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24 Fantastic Frequentative Words And Where They Come From

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Bobble, sniffle, sparkle. Blabber, chatter, flicker. English, along with many other languages, has a delightful class of verbs called frequentatives. Fancy name aside, these words simply show some sort of small or intense repeated action. Chattering, for instance, involves incessant chatting, and sniffling, slight and ongoing sniffing.

English can mark its frequentative verbs with the endings -le and -er. And once you spot the pattern, you’ll start noticing these curious words all over the place. Be careful, though, as English has many more words ending with -le and -er that aren’t frequentatives.

Here’s a list, by no means exhaustive, of 24 of the most unusual and surprising frequentatives hiding right in our everyday speech.


A twinkling star looks like it won’t stop winking and blinking. That’s exactly what its root, the Old English twincan, meant.


Crinkling involves lots of little cringes. Cringe originally meant to shrink or flinch.


Fizzle first meant “to fart silently.” The fizz- comes from fist, an old word for fart, related to feisty.


Slither is a creeping and crawling way to slide.


Back in the 16th century, straddle meant “to spread the legs apart,” especially while one was striding.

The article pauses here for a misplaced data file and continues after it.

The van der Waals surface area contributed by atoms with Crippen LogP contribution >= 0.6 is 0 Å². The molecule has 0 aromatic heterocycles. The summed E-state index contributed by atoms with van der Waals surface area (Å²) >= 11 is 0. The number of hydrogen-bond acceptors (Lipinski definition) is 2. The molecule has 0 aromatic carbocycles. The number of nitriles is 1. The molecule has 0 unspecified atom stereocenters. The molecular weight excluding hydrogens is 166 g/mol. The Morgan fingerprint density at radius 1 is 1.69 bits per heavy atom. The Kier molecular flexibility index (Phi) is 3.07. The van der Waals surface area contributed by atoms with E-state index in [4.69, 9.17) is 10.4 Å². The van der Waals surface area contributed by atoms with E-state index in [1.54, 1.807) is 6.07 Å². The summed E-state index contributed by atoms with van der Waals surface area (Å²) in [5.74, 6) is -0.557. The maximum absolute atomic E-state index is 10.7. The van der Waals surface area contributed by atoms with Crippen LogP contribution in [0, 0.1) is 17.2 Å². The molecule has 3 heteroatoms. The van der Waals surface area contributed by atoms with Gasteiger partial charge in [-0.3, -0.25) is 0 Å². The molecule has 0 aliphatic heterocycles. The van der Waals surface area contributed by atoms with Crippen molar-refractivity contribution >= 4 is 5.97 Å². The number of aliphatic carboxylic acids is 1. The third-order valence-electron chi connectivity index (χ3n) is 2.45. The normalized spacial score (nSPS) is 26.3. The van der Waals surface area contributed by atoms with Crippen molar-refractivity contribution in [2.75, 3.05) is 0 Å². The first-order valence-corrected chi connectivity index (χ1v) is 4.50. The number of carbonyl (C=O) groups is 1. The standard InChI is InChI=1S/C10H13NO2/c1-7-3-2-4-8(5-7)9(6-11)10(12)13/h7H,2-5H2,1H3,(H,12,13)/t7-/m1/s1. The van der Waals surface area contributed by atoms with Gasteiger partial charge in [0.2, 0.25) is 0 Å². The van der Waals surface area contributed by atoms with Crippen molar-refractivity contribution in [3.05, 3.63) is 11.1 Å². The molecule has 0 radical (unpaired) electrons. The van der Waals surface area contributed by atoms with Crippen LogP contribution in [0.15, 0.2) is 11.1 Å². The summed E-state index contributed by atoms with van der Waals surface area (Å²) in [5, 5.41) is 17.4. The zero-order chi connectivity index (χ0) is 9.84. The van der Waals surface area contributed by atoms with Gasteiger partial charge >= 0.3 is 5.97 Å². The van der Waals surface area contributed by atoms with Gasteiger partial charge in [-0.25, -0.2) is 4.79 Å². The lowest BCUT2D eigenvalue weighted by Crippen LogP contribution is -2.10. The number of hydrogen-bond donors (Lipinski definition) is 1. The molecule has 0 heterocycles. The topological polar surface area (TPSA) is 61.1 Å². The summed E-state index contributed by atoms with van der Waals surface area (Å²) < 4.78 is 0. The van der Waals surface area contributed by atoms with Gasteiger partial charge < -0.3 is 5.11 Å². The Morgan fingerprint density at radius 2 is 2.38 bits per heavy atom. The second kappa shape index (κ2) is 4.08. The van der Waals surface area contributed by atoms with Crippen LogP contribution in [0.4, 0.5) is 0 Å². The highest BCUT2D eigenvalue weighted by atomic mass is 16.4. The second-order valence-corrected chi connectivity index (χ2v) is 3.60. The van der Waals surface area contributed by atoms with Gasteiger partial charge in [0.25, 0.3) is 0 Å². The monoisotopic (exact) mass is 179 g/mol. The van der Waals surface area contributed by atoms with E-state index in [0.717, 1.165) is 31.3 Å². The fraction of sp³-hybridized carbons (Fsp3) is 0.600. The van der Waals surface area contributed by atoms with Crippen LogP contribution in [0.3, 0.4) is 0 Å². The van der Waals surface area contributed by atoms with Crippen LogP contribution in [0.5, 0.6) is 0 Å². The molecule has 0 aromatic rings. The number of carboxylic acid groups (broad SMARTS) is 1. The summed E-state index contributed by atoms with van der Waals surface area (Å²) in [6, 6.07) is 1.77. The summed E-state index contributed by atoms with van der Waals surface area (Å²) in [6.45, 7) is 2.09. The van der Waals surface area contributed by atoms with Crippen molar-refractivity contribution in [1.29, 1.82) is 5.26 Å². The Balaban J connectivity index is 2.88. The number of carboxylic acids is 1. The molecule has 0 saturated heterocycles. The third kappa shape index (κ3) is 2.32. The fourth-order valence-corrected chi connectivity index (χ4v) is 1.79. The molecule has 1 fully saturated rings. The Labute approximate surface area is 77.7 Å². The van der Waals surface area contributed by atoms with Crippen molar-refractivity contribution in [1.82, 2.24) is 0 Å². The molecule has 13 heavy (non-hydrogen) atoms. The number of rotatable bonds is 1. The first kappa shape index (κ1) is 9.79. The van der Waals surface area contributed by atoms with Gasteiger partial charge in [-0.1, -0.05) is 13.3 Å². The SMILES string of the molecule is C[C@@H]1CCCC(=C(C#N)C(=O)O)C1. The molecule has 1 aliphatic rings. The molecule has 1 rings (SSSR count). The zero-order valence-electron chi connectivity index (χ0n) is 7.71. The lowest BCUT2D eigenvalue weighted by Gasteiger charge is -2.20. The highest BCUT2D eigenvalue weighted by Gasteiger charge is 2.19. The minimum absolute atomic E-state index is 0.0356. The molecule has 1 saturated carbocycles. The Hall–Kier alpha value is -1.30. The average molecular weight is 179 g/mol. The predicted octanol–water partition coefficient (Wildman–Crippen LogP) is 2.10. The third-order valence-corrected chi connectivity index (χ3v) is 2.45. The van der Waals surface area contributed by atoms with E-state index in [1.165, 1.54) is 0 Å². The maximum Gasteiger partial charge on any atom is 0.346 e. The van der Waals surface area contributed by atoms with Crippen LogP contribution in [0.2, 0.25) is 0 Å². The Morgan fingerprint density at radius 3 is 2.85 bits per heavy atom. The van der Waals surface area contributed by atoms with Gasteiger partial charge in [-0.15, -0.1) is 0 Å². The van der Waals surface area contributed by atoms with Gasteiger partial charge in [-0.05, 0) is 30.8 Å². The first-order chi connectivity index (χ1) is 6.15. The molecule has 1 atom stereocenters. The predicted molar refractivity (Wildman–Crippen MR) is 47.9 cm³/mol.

The root of waddle is wade. We can picture a penguin, after wading out of the sea, taking small and short steps as it waddles onto shore.


The root of flutter is fleet. Fleet is an old word meaning float. A baby bird flutters as if to keep itself afloat in the air.


If a cat skitters up a tree, it’s doing quite a bit of skiting. Now uncommon, skite means “to run off lightly and quickly.”


And if kids clamber up a wall, they’re climbing up it, hand over foot, with difficulty.


The little pushes and shoves of jostle come from joust—in all of its original horseback collision.


Tousle, which we largely use in tousled hair, is a frequentative of touse, “to handle roughly.” It’s related to the word tease, which originally meant to pull or pluck.


The ming in mingle is an Old English word for "mix." It’s also cousin to the -mong in among. Think of mingling, then, as a bustling sort of mixture.


Back in Middle English, to slumber was "to sleep lightly." Its base is an archaic verb slumen, to doze.


Sweltering heat makes it oppressively hot. Swelter is the frequentative of the Middle English swelt, to faint—and yet earlier, to die.


Swagger, first recorded in Shakespeare’s A Midsummer Night’s Dream, is likely the frequentative of swag, to sway, especially from side to side. This action was later likened to a boastful gait.